The Tomatometer rating – based on the published opinions of hundreds of film and television critics – is a trusted measurement of movie and TV programming quality for millions of moviegoers. It represents the percentage of professional critic reviews that are positive for a given film or television show.
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The Tomatometer is 60% or higher.
The Tomatometer is 59% or lower.
Movies and TV shows are Certified Fresh with a steady Tomatometer of 75% or higher after a set amount of reviews (80 for wide-release movies, 40 for limited-release movies, 20 for TV shows), including 5 reviews from Top Critics.
Percentage of users who rate a movie or TV show positively.
Scream's brand of horror, which lampooned the slasher genre while simultaneously embracing it, was fun and breezy in 1996. In 2011, it's about as fresh as the whiff of something stale and rank from a crypt.
Craven guides us expertly down a series of blind, bloody alleys, a journey that's more pleasurable than frustrating. On account of his steady hand, the last act is as good as could be expected: skillfully conceived and entertaining in its preposterousness
Like its predecessors, "Scream 4" replaces the values of storytelling and suspense with the value of being in on the joke. Unfortunately, in the 11 years since "Scream 3," the joke has gotten pretty old.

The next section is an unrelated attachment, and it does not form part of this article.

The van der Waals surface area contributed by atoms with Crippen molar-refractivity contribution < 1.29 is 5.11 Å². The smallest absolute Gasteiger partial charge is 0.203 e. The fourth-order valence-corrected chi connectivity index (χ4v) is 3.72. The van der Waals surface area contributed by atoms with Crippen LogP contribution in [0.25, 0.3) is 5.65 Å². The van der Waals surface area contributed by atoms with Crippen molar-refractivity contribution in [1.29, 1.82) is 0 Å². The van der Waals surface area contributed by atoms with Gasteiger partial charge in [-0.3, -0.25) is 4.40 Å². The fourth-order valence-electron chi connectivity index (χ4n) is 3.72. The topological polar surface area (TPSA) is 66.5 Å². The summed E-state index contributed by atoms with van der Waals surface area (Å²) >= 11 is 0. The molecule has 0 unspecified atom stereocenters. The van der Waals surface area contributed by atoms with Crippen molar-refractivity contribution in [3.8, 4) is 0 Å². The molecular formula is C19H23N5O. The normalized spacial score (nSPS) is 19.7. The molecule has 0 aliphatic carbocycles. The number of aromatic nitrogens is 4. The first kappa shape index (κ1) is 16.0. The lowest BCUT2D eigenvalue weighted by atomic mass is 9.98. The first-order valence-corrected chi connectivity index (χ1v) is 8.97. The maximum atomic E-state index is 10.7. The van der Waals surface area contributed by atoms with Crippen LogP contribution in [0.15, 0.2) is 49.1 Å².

Though director Wes Craven and screenwriter Kevin Williamson don't quite generate the lightning-in-a-bottle energy that made their first Scream movie a hit, they manage to awaken a 15-year-old slasher franchise that has been dormant for a decade.
The actors do what they can in a film that doesn't care about human insights. The characters are almost preternatural in their detachment; if you were embedded in events like these, wouldn't you be paralyzed with panic?
Honestly, it's not an unwelcome thing to watch the return of Neve Campbell as the slasher victim who wouldn't die, Courtney Cox as the tabloid hack in bloodlust for a story and David Arquette as the bumbling Barney Fife of fright-flick cops.
The film very quickly, and tediously, becomes more of the same old and Craven thing -- self-referential film buff gags accompanied by a clockwork killing spree that seriously reduces the population of a small town.
Overblown, overlong and overstuffed with genre self-referentialism, yet undercooked in terms of credibility, worthwhile new characters and memorable scares, it's not the razor-sharp reboot fans were hoping for.